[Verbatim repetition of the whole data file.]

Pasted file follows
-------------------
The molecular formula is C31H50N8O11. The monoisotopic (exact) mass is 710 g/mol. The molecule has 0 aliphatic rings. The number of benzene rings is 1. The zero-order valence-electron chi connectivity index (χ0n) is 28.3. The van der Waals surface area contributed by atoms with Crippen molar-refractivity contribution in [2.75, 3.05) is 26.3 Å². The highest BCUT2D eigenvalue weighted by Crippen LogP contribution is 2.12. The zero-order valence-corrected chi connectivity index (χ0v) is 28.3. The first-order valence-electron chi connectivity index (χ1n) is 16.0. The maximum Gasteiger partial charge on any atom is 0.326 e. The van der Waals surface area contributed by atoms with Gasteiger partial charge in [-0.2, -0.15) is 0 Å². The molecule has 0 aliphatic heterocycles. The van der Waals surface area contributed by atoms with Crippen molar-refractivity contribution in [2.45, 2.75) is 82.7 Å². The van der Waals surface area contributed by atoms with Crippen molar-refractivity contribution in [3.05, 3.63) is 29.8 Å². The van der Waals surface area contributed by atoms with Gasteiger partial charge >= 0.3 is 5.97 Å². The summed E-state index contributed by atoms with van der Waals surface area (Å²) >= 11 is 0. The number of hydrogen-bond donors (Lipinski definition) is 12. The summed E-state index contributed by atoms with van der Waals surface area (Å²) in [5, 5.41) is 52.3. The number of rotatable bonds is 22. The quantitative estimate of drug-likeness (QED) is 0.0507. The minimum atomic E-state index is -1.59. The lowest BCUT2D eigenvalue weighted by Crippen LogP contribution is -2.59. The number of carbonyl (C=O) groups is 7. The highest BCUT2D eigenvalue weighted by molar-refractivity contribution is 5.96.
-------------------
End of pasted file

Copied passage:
The molecular formula is C31H50N8O11. The monoisotopic (exact) mass is 710 g/mol. The molecule has 0 aliphatic rings. The number of benzene rings is 1. The zero-order valence-electron chi connectivity index (χ0n) is 28.3. The van der Waals surface area contributed by atoms with Crippen molar-refractivity contribution in [2.75, 3.05) is 26.3 Å². The highest BCUT2D eigenvalue weighted by Crippen LogP contribution is 2.12. The zero-order valence-corrected chi connectivity index (χ0v) is 28.3. The first-order valence-electron chi connectivity index (χ1n) is 16.0. The maximum Gasteiger partial charge on any atom is 0.326 e. The van der Waals surface area contributed by atoms with Gasteiger partial charge in [-0.2, -0.15) is 0 Å². The molecule has 0 aliphatic heterocycles. The van der Waals surface area contributed by atoms with Crippen molar-refractivity contribution in [2.45, 2.75) is 82.7 Å². The van der Waals surface area contributed by atoms with Crippen molar-refractivity contribution in [3.05, 3.63) is 29.8 Å². The van der Waals surface area contributed by atoms with Gasteiger partial charge >= 0.3 is 5.97 Å². The summed E-state index contributed by atoms with van der Waals surface area (Å²) >= 11 is 0. The number of hydrogen-bond donors (Lipinski definition) is 12. The summed E-state index contributed by atoms with van der Waals surface area (Å²) in [5, 5.41) is 52.3. The number of rotatable bonds is 22. The quantitative estimate of drug-likeness (QED) is 0.0507. The minimum atomic E-state index is -1.59. The lowest BCUT2D eigenvalue weighted by Crippen LogP contribution is -2.59. The number of carbonyl (C=O) groups is 7. The highest BCUT2D eigenvalue weighted by molar-refractivity contribution is 5.96.